Multiple Jobholders On The Rise

February 9, 2015 3 Comments

I think this is interesting to note when considering growth of the labor market. I always say that you should always consider wage growth when evaluating labor market growth. For that reason, I say that looking at multiple jobholders is a good indicator of determining trends in future labor market growth.

It is actually important to know that the multiple jobholders is actually derived from the Current Population Survey, which is run by the US Census Department. This is different from the Current Employment Survey, which has a larger sampling size than CPS. Nonetheless, they have their differences and flaws. 

For example, the CPS includes ALL persons, including people who are self-employed, domestic and agricultural workers, while the CES only counts employees who have received a paycheck during the reference week of the 12th. Also, when considering the CES, one person holding two jobs is counted as two different people, while the same worker is counted as one person in the CPS. Considering this, it is important to understand the relationship between amount of jobs created and who actually fills them.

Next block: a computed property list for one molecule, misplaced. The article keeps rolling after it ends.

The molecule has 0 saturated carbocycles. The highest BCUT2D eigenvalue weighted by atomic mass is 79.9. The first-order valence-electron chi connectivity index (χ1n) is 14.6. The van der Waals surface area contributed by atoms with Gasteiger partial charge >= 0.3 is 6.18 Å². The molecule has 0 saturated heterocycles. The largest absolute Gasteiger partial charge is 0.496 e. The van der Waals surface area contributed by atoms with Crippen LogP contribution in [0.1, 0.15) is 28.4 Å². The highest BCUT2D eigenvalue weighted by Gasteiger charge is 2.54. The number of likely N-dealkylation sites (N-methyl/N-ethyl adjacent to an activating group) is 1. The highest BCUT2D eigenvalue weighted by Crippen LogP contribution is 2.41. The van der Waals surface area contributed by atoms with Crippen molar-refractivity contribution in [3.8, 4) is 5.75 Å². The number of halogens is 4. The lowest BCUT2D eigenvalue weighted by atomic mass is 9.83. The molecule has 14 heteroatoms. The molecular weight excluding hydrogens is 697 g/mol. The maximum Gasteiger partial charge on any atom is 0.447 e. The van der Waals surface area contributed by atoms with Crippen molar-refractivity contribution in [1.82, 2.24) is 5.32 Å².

As you can see, single job holders (All Employees – Multiple Jobholders) has increased steadily since the recession. At the same time, we’ve seen an even faster growth in multiple jobholders. While multiple jobholders are only a small percentage of the labor force, around 5%, the growth is increasing around 8%. 

If you look at historical trends in the first chart, you’ll see that people stop holding multiple jobs when their incomes rise or they find a better job that pays more. Both scenarios are synonymous with improving economies. However, there hasn’t been any meaningful income growth since the recovery started, which means people have to work second jobs just to have enough money to be broke.

6,381 total views, 2 views today

Filed in: Economics • Tags: , , ,